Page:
Writing books for children is very rewarding. As a mum, I know how much fun it is to make up stories with my son, draw characters and scenes together, and come up with new adventures for them. Most of the time, we make up stories at bedtime but sometimes I write them down so that I don’t forget them. This is especially true for rhymes and songs. I either write them down in a notebook or open a Google Drive document and type them down. You know, something like this:
“Little foxy liked canoeing– a song about a little fox and a little mouse
But the mouse was really scared
Of big rivers full of water
So he never-ever dared.”
Those types of “field notes” don’t need any special formatting – you just write them down for your own reference. But if you want to make your own children’s book with pictures, then you need to think about the book’s layout and how to format it correctly. Now, when you’re an author who has a contract with a publishing house, then all the formatting is taken care of. But if we’re talking about a DIY children’s book, then you need to pay attention to at least some formatting.
If you’re creating a children’s book with pictures using BookBildr, then you don’t have to worry about things like bleed and other technical stuff. What remains is to make sure you create all the necessary pages and your main book content won’t get printed somewhere where you don’t want it (say, on the inside of the cover) and your spreads will look just the way you wanted.
With BookBildr, you need to remember that your first page is always the front cover and the second page of your book design is always printed as the first available page on the left. There are some differences between softcovers and hardcovers, though. We’ll concentrate on softcovers in this post.
So, let’s have a look at how traditionally published software children’s books are formatted. I’ll tell you what to put where, too.
The Front Cover
The front cover is what makes that amazing first impression when you see a book. When you’re making a book with BookBildr, the first page in the editor tool is your front cover. Usually, the front cover has:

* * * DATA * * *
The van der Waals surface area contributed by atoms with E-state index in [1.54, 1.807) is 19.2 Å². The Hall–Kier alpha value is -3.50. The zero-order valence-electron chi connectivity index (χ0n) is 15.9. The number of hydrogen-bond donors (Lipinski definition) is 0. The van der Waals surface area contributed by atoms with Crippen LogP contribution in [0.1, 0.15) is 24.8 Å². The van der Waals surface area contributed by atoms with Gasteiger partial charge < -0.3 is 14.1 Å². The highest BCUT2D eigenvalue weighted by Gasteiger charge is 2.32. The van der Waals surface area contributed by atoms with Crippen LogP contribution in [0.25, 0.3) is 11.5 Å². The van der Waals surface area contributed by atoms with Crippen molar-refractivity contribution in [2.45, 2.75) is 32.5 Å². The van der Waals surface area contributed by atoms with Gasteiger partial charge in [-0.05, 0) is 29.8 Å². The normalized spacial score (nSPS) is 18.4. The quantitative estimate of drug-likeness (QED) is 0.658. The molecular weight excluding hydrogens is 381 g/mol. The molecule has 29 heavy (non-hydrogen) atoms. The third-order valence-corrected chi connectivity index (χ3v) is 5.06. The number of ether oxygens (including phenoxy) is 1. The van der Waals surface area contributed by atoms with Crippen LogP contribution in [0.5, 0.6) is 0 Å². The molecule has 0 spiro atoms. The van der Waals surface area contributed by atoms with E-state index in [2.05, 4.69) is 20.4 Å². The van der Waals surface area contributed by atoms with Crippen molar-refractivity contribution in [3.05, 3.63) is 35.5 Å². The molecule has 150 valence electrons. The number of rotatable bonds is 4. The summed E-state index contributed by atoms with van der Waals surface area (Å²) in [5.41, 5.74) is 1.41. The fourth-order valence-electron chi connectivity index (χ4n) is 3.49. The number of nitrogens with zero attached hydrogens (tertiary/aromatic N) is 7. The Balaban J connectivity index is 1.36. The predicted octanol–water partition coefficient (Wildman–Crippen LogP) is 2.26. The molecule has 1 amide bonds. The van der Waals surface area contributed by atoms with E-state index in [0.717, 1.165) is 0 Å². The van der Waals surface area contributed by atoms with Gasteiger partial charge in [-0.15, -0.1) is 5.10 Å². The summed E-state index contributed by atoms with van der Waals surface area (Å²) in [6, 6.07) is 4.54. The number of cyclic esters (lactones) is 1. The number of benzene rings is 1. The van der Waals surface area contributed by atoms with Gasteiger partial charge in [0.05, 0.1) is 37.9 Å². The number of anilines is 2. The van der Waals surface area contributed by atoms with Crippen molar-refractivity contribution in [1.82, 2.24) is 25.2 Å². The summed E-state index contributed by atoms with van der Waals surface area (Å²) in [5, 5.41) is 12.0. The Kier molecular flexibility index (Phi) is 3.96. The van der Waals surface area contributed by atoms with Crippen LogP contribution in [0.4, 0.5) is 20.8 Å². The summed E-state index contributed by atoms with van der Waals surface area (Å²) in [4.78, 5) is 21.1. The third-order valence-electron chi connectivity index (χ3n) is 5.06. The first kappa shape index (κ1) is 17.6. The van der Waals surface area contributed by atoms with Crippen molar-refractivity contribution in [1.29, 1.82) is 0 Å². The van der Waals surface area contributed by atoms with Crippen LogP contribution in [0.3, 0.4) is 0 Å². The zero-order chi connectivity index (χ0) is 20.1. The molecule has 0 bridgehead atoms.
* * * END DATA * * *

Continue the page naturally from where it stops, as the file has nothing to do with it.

- Your book’s title in big letters or a fancy font
- A large illustration that communicates the essence of the story and makes the reader want to open the book and read it
- The author’s name
Now let’s talk about the inside of your softcover. With BookBildr, the second page you add in the editor will be printed on the inside of the cover. This only applies to our softcovers and is very important to remember when you’re writing your book. But, for traditionally published books, the inside of the cover will be white. This means that you’ll need to add a blank page as your second page in BookBildr to have that. Alternatively, you can add a fun background. Here’s what the inside covers of the two books look like:
So, that’s the front cover. Now let’s move on to inner pages.
Inner Pages in a Children’s Picture Book
If you think that the story starts right there, on the first inner page of a softcover book, then you’re wrong. Most of the time, the first inner page will be either a random illustration or is left blank. Traditional publishers do that because they print stuff like copyright information and publishing data on the page after that. Most likely, you won’t need to put anything of the sort there, so you can put your book’s title and your name there. This will be the first right-hand page of the book, like in this book:
The next page is great for a dedication if you want the story to start from the next right-hand page. If you want the story to start from the left-hand page, you can skip the dedication page, like in “Lost and Found”:
The rest of your inner pages are up to you – make as many or as few as you want but keep in mind that the minimum number of pages including covers is 16.
The Back Cover
When you have your inner pages, the only thing that’s left is the back cover. That’s the last page of your book. Make sure that your BookBildr book doesn’t end with the last page of your story because it will be painted on the back cover (we don’t create covers for you, neither can we detect that it’s not a cover page when we print). So, make sure that the last page you create is the actual back cover page.
Remember to keep an even total number of pages for your book because if your book has an odd number of pages, the back cover will be white, which can be disappointing. If you need an extra page to make an even number, add a blank page at the end of your book. Most of the time, the back cover has a smaller illustration and a bit about the author. Don’t forget the copyright information if you’re planning to sell your book.
Our “Credits” page will be printed on the inside of your softcover book’s back cover. At the moment, we’re legally required to add it but we’re exploring ways to offer books without it.
That’s a lot of information but I hope this will help you to format a softcover children’s book in a beautiful way, just like a traditionally published one. I hope you were taking notes (joking) but if you haven’t here is a printable checklist for formatting your softcover with BookBildr. Happy writing!